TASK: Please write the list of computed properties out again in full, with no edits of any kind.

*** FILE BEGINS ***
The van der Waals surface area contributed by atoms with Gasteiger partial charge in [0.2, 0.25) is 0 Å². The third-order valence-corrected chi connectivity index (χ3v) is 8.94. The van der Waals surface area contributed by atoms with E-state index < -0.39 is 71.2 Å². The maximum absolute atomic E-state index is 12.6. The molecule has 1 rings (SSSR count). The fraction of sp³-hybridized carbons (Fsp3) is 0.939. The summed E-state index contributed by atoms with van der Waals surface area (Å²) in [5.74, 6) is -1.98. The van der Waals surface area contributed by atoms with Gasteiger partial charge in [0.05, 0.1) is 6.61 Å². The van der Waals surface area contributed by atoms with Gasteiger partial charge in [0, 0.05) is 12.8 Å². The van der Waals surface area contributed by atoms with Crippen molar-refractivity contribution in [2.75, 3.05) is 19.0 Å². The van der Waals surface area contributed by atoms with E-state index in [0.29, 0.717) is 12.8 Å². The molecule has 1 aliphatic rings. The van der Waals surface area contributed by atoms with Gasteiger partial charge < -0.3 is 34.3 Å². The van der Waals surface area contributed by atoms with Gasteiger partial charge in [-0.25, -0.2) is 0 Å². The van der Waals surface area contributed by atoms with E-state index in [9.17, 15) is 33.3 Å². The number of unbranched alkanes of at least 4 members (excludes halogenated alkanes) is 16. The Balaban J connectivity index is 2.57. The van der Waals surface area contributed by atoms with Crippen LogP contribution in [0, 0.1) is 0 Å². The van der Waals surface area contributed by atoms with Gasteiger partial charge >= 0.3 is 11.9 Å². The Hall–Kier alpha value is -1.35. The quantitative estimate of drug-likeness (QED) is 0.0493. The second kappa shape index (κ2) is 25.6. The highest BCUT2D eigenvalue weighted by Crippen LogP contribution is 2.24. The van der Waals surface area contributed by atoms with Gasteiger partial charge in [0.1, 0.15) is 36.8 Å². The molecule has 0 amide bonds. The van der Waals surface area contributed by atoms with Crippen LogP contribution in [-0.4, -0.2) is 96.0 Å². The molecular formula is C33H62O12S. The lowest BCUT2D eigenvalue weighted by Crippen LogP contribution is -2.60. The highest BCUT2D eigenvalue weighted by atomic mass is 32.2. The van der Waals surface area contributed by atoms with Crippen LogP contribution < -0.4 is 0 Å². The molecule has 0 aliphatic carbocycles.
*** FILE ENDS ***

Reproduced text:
The van der Waals surface area contributed by atoms with Gasteiger partial charge in [0.2, 0.25) is 0 Å². The third-order valence-corrected chi connectivity index (χ3v) is 8.94. The van der Waals surface area contributed by atoms with E-state index < -0.39 is 71.2 Å². The maximum absolute atomic E-state index is 12.6. The molecule has 1 rings (SSSR count). The fraction of sp³-hybridized carbons (Fsp3) is 0.939. The summed E-state index contributed by atoms with van der Waals surface area (Å²) in [5.74, 6) is -1.98. The van der Waals surface area contributed by atoms with Gasteiger partial charge in [0.05, 0.1) is 6.61 Å². The van der Waals surface area contributed by atoms with Gasteiger partial charge in [0, 0.05) is 12.8 Å². The van der Waals surface area contributed by atoms with Crippen molar-refractivity contribution in [2.75, 3.05) is 19.0 Å². The van der Waals surface area contributed by atoms with E-state index in [0.29, 0.717) is 12.8 Å². The molecule has 1 aliphatic rings. The van der Waals surface area contributed by atoms with Gasteiger partial charge < -0.3 is 34.3 Å². The van der Waals surface area contributed by atoms with Gasteiger partial charge in [-0.25, -0.2) is 0 Å². The van der Waals surface area contributed by atoms with E-state index in [9.17, 15) is 33.3 Å². The number of unbranched alkanes of at least 4 members (excludes halogenated alkanes) is 16. The Balaban J connectivity index is 2.57. The van der Waals surface area contributed by atoms with Crippen LogP contribution in [0, 0.1) is 0 Å². The van der Waals surface area contributed by atoms with Gasteiger partial charge >= 0.3 is 11.9 Å². The Hall–Kier alpha value is -1.35. The quantitative estimate of drug-likeness (QED) is 0.0493. The second kappa shape index (κ2) is 25.6. The highest BCUT2D eigenvalue weighted by Crippen LogP contribution is 2.24. The van der Waals surface area contributed by atoms with Gasteiger partial charge in [0.1, 0.15) is 36.8 Å². The molecule has 0 amide bonds. The van der Waals surface area contributed by atoms with Crippen LogP contribution in [-0.4, -0.2) is 96.0 Å². The molecular formula is C33H62O12S. The lowest BCUT2D eigenvalue weighted by Crippen LogP contribution is -2.60. The highest BCUT2D eigenvalue weighted by atomic mass is 32.2. The van der Waals surface area contributed by atoms with Crippen LogP contribution < -0.4 is 0 Å². The molecule has 0 aliphatic carbocycles.